There was a moment of celebration for the Jamaicans at the ground as they watched - on the giant screen - one of their own, Shelly-Ann Fraser-Pryce finish in pole position in the Women's 100m sprint at the London Olympics. On resumption, the bowlers managed to keep Fudadin quiet by bowling consistently on the channel outside off. Sure enough, impatience got the better of him as he chopped Wagner onto his stumps, driving away from the body.

Samuels slowed down as he approached his fifty, and he had all but achieved his aim of remaining unbeaten till stumps. In a rare lapse of concentration, he slashed at a Bracewell delivery outside off which he should have left alone, and Taylor showed good reflexes at slip to send him back. There were no further alarms for the hosts as Roach and Chanderpaul saw off the last few overs.

West Indies ended as favourites to wrap up the game, but it could be a different story if New Zealand's seamers can reproduce their form and consistency from the first innings to pull off an unlikely win. However, what could thwart either team's victory bid is the tropical storm Ernesto, which is expected to hit Jamaica on Sunday.

Kanishkaa Balachandran is a senior sub-editor at ESPNcricinfo

Comments have now been closed for this article

  • Nicholas on August 5, 2012, 16:29 GMT

    Another great win for WI. Chanderpaul emotionless as ever, but still... well played.

  • Nicholas on August 5, 2012, 15:39 GMT

    I suppose Roach will be classed as an all-rounder now in the player rankings after this wonderful knock...

  • Carl on August 5, 2012, 14:31 GMT

    yocasi, yes, I did. But he still isn't good enough to bat at six. Before you reply, know this...I am a Sammy fan, and I believe that he has done great things for West Indies cricket. And will continue to do so. My point, or rather my observation, was that he isn't taking wickets now. Support is needed once Roach and Best have bowled.

  • Dummy4 on August 5, 2012, 14:25 GMT

    I am a west indian, Sammy is the man to lead the team. Gayle, Sarwan, Chanderpaul all led the side and were not good at it at all. sammy did what they could not have done which is to play with pride and intelligence. Not for money nor fame. again, Sammy was there when we need someone the most, he is responsible for the good in the side now. He can bat a little, bowl and feild. and his greatest stregnht is his captaincy. I hope samuel learn from this because he his my next captain, not Gayle even though he his my batsman.

  • Dummy4 on August 5, 2012, 14:09 GMT

    if u have a pack of big strong dogs and no leader to harness them, what good are they, then if u get someone to control and lead them, even if he strikes no fear into you but the fact that he has full command of the bigger stronger dogs makes him and them more dangerous to all comers...loyalty and passion...that is what gave sammy his place and over the last 18 months all his numbers have improved especially in the batting...until a more suitable captain is born or made...lets help the guy help us get back to where we were or pretty damn close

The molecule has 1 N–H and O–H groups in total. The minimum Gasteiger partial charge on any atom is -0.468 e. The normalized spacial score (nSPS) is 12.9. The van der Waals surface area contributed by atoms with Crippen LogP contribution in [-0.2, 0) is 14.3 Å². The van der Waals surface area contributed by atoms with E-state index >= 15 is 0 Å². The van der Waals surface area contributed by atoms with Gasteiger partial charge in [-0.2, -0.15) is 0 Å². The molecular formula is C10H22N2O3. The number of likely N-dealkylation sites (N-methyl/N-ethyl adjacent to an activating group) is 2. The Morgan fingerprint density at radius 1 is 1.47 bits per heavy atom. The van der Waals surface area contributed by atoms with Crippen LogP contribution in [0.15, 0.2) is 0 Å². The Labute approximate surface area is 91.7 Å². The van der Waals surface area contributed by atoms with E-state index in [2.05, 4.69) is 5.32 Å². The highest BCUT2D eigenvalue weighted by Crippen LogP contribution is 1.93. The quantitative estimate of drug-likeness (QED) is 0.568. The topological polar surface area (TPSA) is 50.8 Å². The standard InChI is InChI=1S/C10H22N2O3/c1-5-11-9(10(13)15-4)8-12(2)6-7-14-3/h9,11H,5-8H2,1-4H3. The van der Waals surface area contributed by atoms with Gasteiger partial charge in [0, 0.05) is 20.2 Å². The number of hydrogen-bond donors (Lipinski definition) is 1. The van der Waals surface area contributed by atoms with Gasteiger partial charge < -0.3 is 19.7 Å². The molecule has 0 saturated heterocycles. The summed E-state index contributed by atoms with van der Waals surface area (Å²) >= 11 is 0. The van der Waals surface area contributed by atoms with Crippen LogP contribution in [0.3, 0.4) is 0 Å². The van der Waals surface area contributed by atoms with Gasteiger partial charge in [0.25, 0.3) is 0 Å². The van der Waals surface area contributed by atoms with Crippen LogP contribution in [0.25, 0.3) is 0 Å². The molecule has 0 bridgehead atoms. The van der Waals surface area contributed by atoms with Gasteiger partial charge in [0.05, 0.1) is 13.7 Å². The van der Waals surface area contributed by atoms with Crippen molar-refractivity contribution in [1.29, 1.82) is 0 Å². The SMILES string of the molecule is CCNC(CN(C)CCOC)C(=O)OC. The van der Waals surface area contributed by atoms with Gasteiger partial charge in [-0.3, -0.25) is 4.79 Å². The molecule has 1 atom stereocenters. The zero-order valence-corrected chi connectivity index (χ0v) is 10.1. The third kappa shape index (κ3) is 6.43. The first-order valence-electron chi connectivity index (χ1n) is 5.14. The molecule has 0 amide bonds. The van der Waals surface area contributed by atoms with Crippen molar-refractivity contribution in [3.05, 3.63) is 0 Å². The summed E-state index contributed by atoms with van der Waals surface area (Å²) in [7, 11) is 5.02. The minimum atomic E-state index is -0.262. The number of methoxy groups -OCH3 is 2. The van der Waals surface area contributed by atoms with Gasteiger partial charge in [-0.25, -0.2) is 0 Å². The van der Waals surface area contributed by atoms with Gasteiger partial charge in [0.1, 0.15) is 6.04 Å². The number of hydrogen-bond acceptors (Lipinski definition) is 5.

• Jeremy on August 5, 2012, 11:33 GMT

    Great fightback by the WI. Gayle failed in both innings, but Samuels has done well. Chanderpaul should be able to steer them home with 6 wickets in hand, but it'll be a nervous 70-odd runs to negotiate.

  • stuart on August 5, 2012, 10:36 GMT

    good to see Tino back.He is a whole hearted cricketer and you can never fault his heart

  • Axe on August 5, 2012, 9:34 GMT

    Playing spinners has always been a mystery for most of the batsmen who play decent on Green pitches. And other teams take advantage of it.

  • James on August 5, 2012, 8:50 GMT

    Best has played well recently, but still too erratic for me. Sammy does not really justify his place in the team as a bowler, but contributes more with the bat than some of the top order barsmen. Delorn Johnson should come into the side and maybe Sammy bats at No 6. Deonarine is a also a very handy all rounder with an excellent bowling average. This game is still in the balance. A lot depends on Chanderpaul..and the weather.

  • Hiren on August 5, 2012, 8:12 GMT

    No one is interested in watchin two "C-Grade" teams fight it out for the 8/9th position in the ICC rankings!!! ..... Everyone's watchin the Eng vs SA match ONLY !!!